Yea, it was kinda cute for Zim to defend me. Then again, maybe Zim and I are the same person. I mean, I get sick of using the "vital information" handle...
Actually, I'm more than willing to "just take it" as they would say on my favorite radio show, Who Ya Crapping (Thursday morning 11:30 AM WSCR AM 670). When you post as much as I do, with a name that I use, well, you got to expect:
a)not every post will be a home run (or even a hit)
b)not everyone will agree with your tastes
c)people will think I'm a bit full of myself.
One final point, I was so impressed with what I ate in Dallas, that regardless of whether people liked my post, I was dissapointed that it did not generate some more discussions. Lakewood Landing and Clarke's Outpost are especially worth it.
re: Vital Information
I read in the Dallas Morning News that many Dallas area chefs like to make the trek to Clarke's BBQ.
So I tried it. I wasn't impressed and didn't feel it was worth the drive to Tioga. (I live 30 miles away.)
My favorite Dallas area brisket is Sonny Bryan's.
My favorite pork & smoked Turkey is at Red, Hot & Blues. Both these places are chains, but that doesn't diminish the quality of the food.
My all time favorite BBQ is Goode Company BBQ in Houston, not sure if they are still open.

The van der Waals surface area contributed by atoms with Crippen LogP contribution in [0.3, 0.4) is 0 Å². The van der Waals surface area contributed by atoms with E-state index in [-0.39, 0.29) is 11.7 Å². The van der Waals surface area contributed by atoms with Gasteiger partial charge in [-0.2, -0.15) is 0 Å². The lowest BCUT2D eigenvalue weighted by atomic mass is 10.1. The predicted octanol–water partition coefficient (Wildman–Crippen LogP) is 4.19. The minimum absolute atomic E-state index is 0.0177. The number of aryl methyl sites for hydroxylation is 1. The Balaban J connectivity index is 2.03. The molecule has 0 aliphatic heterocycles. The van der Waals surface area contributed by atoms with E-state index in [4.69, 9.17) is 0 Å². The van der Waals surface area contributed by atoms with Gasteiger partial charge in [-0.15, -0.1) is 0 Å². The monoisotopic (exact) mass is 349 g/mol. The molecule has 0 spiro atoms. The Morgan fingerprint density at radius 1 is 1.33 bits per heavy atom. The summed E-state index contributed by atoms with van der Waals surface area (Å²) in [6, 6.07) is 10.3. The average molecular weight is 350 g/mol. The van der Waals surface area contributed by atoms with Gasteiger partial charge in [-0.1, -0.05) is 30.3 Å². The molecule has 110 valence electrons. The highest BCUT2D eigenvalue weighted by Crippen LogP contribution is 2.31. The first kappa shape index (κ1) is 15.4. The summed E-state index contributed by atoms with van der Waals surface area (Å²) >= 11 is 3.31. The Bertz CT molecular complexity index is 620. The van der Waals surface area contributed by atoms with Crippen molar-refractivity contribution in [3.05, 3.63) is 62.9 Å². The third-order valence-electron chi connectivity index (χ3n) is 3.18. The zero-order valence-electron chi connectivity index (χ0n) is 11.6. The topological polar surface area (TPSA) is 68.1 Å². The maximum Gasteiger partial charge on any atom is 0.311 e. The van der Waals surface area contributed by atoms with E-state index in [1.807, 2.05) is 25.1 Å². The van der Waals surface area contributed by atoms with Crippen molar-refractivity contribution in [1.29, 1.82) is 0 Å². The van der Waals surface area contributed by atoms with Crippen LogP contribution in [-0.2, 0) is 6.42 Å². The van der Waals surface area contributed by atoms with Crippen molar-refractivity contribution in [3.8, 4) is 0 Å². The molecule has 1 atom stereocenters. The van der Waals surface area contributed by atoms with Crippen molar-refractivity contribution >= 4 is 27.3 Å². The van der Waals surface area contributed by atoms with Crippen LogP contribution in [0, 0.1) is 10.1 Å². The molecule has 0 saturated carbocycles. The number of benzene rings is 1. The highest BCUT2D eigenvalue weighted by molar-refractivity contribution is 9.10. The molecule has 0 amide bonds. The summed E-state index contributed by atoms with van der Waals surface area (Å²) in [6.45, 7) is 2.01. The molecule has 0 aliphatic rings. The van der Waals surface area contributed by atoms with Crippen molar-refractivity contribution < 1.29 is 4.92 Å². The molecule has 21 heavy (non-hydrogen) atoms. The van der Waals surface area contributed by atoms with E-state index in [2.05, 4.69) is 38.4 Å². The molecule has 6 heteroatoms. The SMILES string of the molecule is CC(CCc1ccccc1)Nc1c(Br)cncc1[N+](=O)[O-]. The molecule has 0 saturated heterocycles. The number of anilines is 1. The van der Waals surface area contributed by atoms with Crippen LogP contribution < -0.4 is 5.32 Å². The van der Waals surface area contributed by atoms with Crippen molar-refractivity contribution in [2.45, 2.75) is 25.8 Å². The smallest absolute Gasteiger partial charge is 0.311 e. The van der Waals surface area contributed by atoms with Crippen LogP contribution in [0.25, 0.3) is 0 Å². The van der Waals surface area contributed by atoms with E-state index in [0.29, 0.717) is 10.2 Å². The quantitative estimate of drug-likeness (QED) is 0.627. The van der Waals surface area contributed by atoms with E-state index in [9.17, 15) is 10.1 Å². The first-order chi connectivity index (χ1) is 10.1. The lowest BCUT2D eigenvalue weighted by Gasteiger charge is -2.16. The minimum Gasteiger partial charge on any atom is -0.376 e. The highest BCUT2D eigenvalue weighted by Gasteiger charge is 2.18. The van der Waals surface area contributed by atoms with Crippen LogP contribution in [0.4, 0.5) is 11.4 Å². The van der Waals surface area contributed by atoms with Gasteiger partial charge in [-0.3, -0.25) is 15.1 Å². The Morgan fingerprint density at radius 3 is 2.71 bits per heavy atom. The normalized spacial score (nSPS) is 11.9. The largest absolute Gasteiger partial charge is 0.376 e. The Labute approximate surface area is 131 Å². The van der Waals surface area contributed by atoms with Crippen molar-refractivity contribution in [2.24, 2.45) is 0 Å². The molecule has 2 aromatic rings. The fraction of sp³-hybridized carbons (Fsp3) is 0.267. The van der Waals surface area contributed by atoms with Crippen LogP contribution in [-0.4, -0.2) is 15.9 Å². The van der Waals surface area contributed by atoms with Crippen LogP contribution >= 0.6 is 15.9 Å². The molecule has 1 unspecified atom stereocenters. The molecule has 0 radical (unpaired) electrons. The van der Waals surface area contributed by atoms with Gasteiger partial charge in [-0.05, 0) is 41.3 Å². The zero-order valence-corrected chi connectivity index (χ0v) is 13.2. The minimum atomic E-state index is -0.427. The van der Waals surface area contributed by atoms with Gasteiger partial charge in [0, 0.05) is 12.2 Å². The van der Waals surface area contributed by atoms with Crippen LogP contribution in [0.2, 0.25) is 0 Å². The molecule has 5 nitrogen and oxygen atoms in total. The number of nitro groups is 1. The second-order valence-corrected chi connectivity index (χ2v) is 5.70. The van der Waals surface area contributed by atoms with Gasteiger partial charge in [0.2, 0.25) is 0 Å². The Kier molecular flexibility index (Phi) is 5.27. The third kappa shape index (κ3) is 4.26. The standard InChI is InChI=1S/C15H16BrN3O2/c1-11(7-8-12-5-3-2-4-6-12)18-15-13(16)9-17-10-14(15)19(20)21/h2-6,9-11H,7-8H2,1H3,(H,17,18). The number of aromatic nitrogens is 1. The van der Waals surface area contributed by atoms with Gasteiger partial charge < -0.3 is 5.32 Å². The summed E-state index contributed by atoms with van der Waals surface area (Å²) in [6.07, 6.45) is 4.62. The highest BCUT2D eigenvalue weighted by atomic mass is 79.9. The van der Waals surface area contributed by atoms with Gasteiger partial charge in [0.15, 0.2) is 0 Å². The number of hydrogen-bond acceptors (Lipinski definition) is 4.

re: Sweet Willie
You are right I am a chicagoboy, and so I was drawn to this post from another chicago poster (which i saw through hotposts) and read it.
I probably am guilty of putting too muh non-related food info in there as well, but for me at least I like those sort of details, and make for more interesting reading - some of my favorite chowhound posts are my favorites because of these details (check out thi's great posts in LA for instance). But really what I was annoyed by was the lack of food related disagreement, if for instance the person had said "that restaurant blows" to me that seems like a legitmate disagreement and should be added. But the type of "snappy one-liner" it embodied I can find on numerous other newsgroups which I choose to not participate in for that same reason. I would do the same for any poster, even you Sweet Willie.
so back to the food, since we're on the texas board (and not on the not about food or site talk board where we probably should be)-I'll give one for houston:
sheikh chilies- Indian kabobs and chaat open til 1am
I'm not sure how you you guys got the idea that we're like judges at a diving competition here, holding up rating signs for the success of posters and postings.
1. don't judge (aside from chow) lest you yourself be judged
2. you are frightening the heck out of newcomers and "lurkers" who will be even less likely to chime in with their chow finds for fear of incurring a bad reaction. If we're gonna grow this rather inactive board (for the good of all hounds who live in or visit Texas), some serious Texan friendliness and hospitality is called for rather than rude, acerbic knocks.
3. I thought the posting was highly entertaining, personally. Low on actual tips, but totally chowhoundish.
Can we please review food and not people?
First, I enjoyed the missive from Vital. Thank you. I wish more would take a better interest in their scribblin's here.
Second, I have had that bread pudding. Can be a bit sweet. Here is a video of Mr Chamberlain from the old series Greaet Chefs Great Cities. Find Chef Richard around 17:30 http://www.youtube.com/watch?v=AQy0t-...